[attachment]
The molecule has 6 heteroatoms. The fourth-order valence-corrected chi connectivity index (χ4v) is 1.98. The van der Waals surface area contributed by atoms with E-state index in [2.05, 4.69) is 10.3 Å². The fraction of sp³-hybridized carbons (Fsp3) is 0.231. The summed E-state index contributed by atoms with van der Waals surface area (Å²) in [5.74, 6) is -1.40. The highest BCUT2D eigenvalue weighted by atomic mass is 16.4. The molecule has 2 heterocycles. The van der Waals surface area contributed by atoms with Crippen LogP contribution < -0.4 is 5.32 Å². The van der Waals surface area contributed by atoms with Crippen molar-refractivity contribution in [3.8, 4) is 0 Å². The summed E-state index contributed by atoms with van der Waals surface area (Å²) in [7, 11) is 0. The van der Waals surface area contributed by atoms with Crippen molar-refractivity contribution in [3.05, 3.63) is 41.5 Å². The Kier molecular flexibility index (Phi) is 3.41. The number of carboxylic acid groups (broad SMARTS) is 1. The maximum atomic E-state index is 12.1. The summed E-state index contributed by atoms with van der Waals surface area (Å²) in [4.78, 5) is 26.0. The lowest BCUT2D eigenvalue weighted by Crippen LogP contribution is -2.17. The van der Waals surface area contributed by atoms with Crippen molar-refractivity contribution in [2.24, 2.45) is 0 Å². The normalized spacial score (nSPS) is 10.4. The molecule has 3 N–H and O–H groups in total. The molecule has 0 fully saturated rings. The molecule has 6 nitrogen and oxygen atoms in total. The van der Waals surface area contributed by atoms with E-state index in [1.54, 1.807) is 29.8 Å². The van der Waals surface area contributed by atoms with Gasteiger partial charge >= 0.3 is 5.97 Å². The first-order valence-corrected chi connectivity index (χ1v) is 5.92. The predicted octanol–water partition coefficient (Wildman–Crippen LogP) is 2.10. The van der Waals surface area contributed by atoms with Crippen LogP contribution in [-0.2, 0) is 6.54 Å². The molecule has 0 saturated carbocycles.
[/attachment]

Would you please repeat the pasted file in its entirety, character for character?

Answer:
The molecule has 6 heteroatoms. The fourth-order valence-corrected chi connectivity index (χ4v) is 1.98. The van der Waals surface area contributed by atoms with E-state index in [2.05, 4.69) is 10.3 Å². The fraction of sp³-hybridized carbons (Fsp3) is 0.231. The summed E-state index contributed by atoms with van der Waals surface area (Å²) in [5.74, 6) is -1.40. The highest BCUT2D eigenvalue weighted by atomic mass is 16.4. The molecule has 2 heterocycles. The van der Waals surface area contributed by atoms with Crippen LogP contribution < -0.4 is 5.32 Å². The van der Waals surface area contributed by atoms with Crippen molar-refractivity contribution in [3.8, 4) is 0 Å². The summed E-state index contributed by atoms with van der Waals surface area (Å²) in [7, 11) is 0. The van der Waals surface area contributed by atoms with Crippen molar-refractivity contribution in [3.05, 3.63) is 41.5 Å². The Kier molecular flexibility index (Phi) is 3.41. The number of carboxylic acid groups (broad SMARTS) is 1. The maximum atomic E-state index is 12.1. The summed E-state index contributed by atoms with van der Waals surface area (Å²) in [4.78, 5) is 26.0. The lowest BCUT2D eigenvalue weighted by Crippen LogP contribution is -2.17. The van der Waals surface area contributed by atoms with Crippen molar-refractivity contribution in [2.24, 2.45) is 0 Å². The normalized spacial score (nSPS) is 10.4. The molecule has 3 N–H and O–H groups in total. The molecule has 0 fully saturated rings. The molecule has 6 nitrogen and oxygen atoms in total. The van der Waals surface area contributed by atoms with E-state index in [1.54, 1.807) is 29.8 Å². The van der Waals surface area contributed by atoms with Gasteiger partial charge >= 0.3 is 5.97 Å². The first-order valence-corrected chi connectivity index (χ1v) is 5.92. The predicted octanol–water partition coefficient (Wildman–Crippen LogP) is 2.10. The van der Waals surface area contributed by atoms with Crippen LogP contribution in [-0.2, 0) is 6.54 Å². The molecule has 0 saturated carbocycles.